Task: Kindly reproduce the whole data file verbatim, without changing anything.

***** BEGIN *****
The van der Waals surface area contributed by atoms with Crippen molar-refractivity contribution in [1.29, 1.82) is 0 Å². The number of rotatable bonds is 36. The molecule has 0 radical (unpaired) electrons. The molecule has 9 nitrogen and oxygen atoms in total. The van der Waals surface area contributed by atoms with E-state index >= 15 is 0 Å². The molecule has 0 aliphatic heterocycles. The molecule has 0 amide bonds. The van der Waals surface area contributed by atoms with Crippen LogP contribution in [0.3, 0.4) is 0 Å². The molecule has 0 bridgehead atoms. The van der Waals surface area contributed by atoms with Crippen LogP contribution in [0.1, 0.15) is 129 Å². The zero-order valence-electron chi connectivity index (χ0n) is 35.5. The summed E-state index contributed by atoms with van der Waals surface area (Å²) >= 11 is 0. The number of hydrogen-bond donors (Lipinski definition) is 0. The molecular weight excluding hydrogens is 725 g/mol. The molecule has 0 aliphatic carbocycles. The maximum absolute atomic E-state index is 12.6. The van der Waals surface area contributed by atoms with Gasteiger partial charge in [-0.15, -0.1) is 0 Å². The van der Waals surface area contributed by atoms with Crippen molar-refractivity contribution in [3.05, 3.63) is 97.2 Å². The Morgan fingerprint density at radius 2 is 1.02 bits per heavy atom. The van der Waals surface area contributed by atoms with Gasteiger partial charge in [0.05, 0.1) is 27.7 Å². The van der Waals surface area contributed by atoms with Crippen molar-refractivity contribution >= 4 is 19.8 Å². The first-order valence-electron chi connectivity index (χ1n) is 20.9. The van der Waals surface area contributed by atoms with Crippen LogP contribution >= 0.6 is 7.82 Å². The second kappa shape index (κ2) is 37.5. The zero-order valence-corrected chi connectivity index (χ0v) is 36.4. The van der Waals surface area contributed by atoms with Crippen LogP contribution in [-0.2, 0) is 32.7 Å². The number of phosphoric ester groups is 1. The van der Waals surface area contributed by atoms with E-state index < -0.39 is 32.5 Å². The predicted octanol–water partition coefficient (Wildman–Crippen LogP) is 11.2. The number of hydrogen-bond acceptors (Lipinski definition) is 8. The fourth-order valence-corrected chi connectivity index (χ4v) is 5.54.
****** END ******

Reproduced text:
The van der Waals surface area contributed by atoms with Crippen molar-refractivity contribution in [1.29, 1.82) is 0 Å². The number of rotatable bonds is 36. The molecule has 0 radical (unpaired) electrons. The molecule has 9 nitrogen and oxygen atoms in total. The van der Waals surface area contributed by atoms with E-state index >= 15 is 0 Å². The molecule has 0 aliphatic heterocycles. The molecule has 0 amide bonds. The van der Waals surface area contributed by atoms with Crippen LogP contribution in [0.3, 0.4) is 0 Å². The molecule has 0 bridgehead atoms. The van der Waals surface area contributed by atoms with Crippen LogP contribution in [0.1, 0.15) is 129 Å². The zero-order valence-electron chi connectivity index (χ0n) is 35.5. The summed E-state index contributed by atoms with van der Waals surface area (Å²) >= 11 is 0. The number of hydrogen-bond donors (Lipinski definition) is 0. The molecular weight excluding hydrogens is 725 g/mol. The molecule has 0 aliphatic carbocycles. The maximum absolute atomic E-state index is 12.6. The van der Waals surface area contributed by atoms with Gasteiger partial charge in [-0.15, -0.1) is 0 Å². The van der Waals surface area contributed by atoms with Crippen molar-refractivity contribution in [3.05, 3.63) is 97.2 Å². The Morgan fingerprint density at radius 2 is 1.02 bits per heavy atom. The van der Waals surface area contributed by atoms with Gasteiger partial charge in [0.05, 0.1) is 27.7 Å². The van der Waals surface area contributed by atoms with Crippen molar-refractivity contribution >= 4 is 19.8 Å². The first-order valence-electron chi connectivity index (χ1n) is 20.9. The van der Waals surface area contributed by atoms with Crippen LogP contribution >= 0.6 is 7.82 Å². The second kappa shape index (κ2) is 37.5. The zero-order valence-corrected chi connectivity index (χ0v) is 36.4. The van der Waals surface area contributed by atoms with Crippen LogP contribution in [-0.2, 0) is 32.7 Å². The number of phosphoric ester groups is 1. The van der Waals surface area contributed by atoms with E-state index < -0.39 is 32.5 Å². The predicted octanol–water partition coefficient (Wildman–Crippen LogP) is 11.2. The number of hydrogen-bond acceptors (Lipinski definition) is 8. The fourth-order valence-corrected chi connectivity index (χ4v) is 5.54.